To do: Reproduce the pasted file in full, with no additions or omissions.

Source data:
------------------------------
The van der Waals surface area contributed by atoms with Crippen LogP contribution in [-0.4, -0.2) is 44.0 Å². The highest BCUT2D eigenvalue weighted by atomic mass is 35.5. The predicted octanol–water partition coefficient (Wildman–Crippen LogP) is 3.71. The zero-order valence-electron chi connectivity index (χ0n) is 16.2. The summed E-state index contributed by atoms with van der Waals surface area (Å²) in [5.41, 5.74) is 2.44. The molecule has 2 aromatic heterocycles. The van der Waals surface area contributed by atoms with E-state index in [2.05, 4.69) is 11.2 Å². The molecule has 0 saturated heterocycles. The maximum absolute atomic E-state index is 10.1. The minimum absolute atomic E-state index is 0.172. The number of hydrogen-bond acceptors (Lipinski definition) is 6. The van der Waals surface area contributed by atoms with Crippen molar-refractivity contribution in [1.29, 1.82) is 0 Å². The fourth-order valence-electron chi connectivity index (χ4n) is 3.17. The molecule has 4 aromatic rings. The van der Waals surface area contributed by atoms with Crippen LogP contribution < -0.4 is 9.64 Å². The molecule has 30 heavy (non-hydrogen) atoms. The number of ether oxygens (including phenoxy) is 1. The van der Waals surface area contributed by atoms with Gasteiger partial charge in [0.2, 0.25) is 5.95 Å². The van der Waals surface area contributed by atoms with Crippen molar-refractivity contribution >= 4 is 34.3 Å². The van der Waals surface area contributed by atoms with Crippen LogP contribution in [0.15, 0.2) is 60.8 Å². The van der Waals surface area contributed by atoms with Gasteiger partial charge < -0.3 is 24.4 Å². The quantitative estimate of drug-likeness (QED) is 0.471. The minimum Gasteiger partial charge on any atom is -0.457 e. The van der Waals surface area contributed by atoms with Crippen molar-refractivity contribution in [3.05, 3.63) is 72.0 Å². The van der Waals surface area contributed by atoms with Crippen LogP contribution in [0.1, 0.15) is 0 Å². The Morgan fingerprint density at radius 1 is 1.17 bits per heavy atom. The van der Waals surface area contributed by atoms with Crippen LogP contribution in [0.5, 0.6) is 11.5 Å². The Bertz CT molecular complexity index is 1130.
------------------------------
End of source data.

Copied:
The van der Waals surface area contributed by atoms with Crippen LogP contribution in [-0.4, -0.2) is 44.0 Å². The highest BCUT2D eigenvalue weighted by atomic mass is 35.5. The predicted octanol–water partition coefficient (Wildman–Crippen LogP) is 3.71. The zero-order valence-electron chi connectivity index (χ0n) is 16.2. The summed E-state index contributed by atoms with van der Waals surface area (Å²) in [5.41, 5.74) is 2.44. The molecule has 2 aromatic heterocycles. The van der Waals surface area contributed by atoms with E-state index in [2.05, 4.69) is 11.2 Å². The molecule has 0 saturated heterocycles. The maximum absolute atomic E-state index is 10.1. The minimum absolute atomic E-state index is 0.172. The number of hydrogen-bond acceptors (Lipinski definition) is 6. The van der Waals surface area contributed by atoms with Crippen molar-refractivity contribution in [1.29, 1.82) is 0 Å². The fourth-order valence-electron chi connectivity index (χ4n) is 3.17. The molecule has 4 aromatic rings. The van der Waals surface area contributed by atoms with Crippen LogP contribution < -0.4 is 9.64 Å². The molecule has 30 heavy (non-hydrogen) atoms. The number of ether oxygens (including phenoxy) is 1. The van der Waals surface area contributed by atoms with Gasteiger partial charge in [0.2, 0.25) is 5.95 Å². The van der Waals surface area contributed by atoms with Crippen molar-refractivity contribution >= 4 is 34.3 Å². The van der Waals surface area contributed by atoms with Crippen LogP contribution in [0.15, 0.2) is 60.8 Å². The van der Waals surface area contributed by atoms with Gasteiger partial charge < -0.3 is 24.4 Å². The quantitative estimate of drug-likeness (QED) is 0.471. The minimum Gasteiger partial charge on any atom is -0.457 e. The van der Waals surface area contributed by atoms with Crippen molar-refractivity contribution in [3.05, 3.63) is 72.0 Å². The van der Waals surface area contributed by atoms with Crippen LogP contribution in [0.1, 0.15) is 0 Å². The Morgan fingerprint density at radius 1 is 1.17 bits per heavy atom. The van der Waals surface area contributed by atoms with Crippen LogP contribution in [0.5, 0.6) is 11.5 Å². The Bertz CT molecular complexity index is 1130.